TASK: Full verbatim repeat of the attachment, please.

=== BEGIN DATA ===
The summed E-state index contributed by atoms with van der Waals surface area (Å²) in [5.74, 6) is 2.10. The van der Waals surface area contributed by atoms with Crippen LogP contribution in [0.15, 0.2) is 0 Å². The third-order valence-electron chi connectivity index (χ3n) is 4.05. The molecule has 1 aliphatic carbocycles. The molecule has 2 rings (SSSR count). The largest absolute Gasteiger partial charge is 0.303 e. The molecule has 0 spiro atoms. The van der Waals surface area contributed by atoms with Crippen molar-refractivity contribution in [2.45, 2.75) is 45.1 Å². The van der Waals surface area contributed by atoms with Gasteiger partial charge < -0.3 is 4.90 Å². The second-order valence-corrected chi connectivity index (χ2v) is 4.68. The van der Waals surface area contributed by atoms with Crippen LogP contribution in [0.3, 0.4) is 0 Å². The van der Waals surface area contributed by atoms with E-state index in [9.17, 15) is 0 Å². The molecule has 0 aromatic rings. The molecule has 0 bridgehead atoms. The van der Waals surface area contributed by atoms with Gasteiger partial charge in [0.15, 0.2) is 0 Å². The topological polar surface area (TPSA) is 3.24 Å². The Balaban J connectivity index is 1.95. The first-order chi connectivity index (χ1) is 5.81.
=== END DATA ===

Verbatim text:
The summed E-state index contributed by atoms with van der Waals surface area (Å²) in [5.74, 6) is 2.10. The van der Waals surface area contributed by atoms with Crippen LogP contribution in [0.15, 0.2) is 0 Å². The third-order valence-electron chi connectivity index (χ3n) is 4.05. The molecule has 1 aliphatic carbocycles. The molecule has 2 rings (SSSR count). The largest absolute Gasteiger partial charge is 0.303 e. The molecule has 0 spiro atoms. The van der Waals surface area contributed by atoms with Crippen molar-refractivity contribution in [2.45, 2.75) is 45.1 Å². The van der Waals surface area contributed by atoms with Gasteiger partial charge < -0.3 is 4.90 Å². The second-order valence-corrected chi connectivity index (χ2v) is 4.68. The van der Waals surface area contributed by atoms with Crippen LogP contribution in [0.3, 0.4) is 0 Å². The van der Waals surface area contributed by atoms with E-state index in [9.17, 15) is 0 Å². The molecule has 0 aromatic rings. The molecule has 0 bridgehead atoms. The van der Waals surface area contributed by atoms with Gasteiger partial charge in [0.15, 0.2) is 0 Å². The topological polar surface area (TPSA) is 3.24 Å². The Balaban J connectivity index is 1.95. The first-order chi connectivity index (χ1) is 5.81.